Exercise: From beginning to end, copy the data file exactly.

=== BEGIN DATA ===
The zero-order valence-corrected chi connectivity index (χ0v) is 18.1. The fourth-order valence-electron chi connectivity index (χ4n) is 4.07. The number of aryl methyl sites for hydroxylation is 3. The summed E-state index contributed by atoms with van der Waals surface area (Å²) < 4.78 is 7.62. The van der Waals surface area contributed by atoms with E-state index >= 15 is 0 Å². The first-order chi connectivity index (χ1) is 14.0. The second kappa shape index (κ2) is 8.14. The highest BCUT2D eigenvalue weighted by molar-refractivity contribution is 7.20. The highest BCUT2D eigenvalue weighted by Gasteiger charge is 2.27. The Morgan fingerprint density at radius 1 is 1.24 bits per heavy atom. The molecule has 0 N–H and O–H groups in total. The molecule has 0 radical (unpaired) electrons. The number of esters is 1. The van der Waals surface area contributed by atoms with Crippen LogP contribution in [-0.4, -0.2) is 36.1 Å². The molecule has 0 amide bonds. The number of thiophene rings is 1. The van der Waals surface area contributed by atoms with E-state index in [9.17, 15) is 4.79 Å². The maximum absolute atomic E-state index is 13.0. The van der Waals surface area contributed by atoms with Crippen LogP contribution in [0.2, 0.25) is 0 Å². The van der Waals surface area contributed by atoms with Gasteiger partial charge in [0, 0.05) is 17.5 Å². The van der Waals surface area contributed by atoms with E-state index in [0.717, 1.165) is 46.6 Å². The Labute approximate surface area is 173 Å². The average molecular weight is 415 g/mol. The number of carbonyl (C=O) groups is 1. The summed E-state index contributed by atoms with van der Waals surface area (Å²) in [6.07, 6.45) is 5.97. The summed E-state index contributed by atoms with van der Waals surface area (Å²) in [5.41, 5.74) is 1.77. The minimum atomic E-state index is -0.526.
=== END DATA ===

The zero-order valence-corrected chi connectivity index (χ0v) is 18.1. The fourth-order valence-electron chi connectivity index (χ4n) is 4.07. The number of aryl methyl sites for hydroxylation is 3. The summed E-state index contributed by atoms with van der Waals surface area (Å²) < 4.78 is 7.62. The van der Waals surface area contributed by atoms with E-state index >= 15 is 0 Å². The first-order chi connectivity index (χ1) is 14.0. The second kappa shape index (κ2) is 8.14. The highest BCUT2D eigenvalue weighted by molar-refractivity contribution is 7.20. The highest BCUT2D eigenvalue weighted by Gasteiger charge is 2.27. The Morgan fingerprint density at radius 1 is 1.24 bits per heavy atom. The molecule has 0 N–H and O–H groups in total. The molecule has 0 radical (unpaired) electrons. The number of esters is 1. The van der Waals surface area contributed by atoms with Crippen LogP contribution in [-0.4, -0.2) is 36.1 Å². The molecule has 0 amide bonds. The number of thiophene rings is 1. The van der Waals surface area contributed by atoms with E-state index in [9.17, 15) is 4.79 Å². The maximum absolute atomic E-state index is 13.0. The van der Waals surface area contributed by atoms with Crippen LogP contribution in [0.2, 0.25) is 0 Å². The van der Waals surface area contributed by atoms with Gasteiger partial charge in [0, 0.05) is 17.5 Å². The van der Waals surface area contributed by atoms with E-state index in [0.717, 1.165) is 46.6 Å². The Labute approximate surface area is 173 Å². The average molecular weight is 415 g/mol. The number of carbonyl (C=O) groups is 1. The summed E-state index contributed by atoms with van der Waals surface area (Å²) in [6.07, 6.45) is 5.97. The summed E-state index contributed by atoms with van der Waals surface area (Å²) in [5.41, 5.74) is 1.77. The minimum atomic E-state index is -0.526.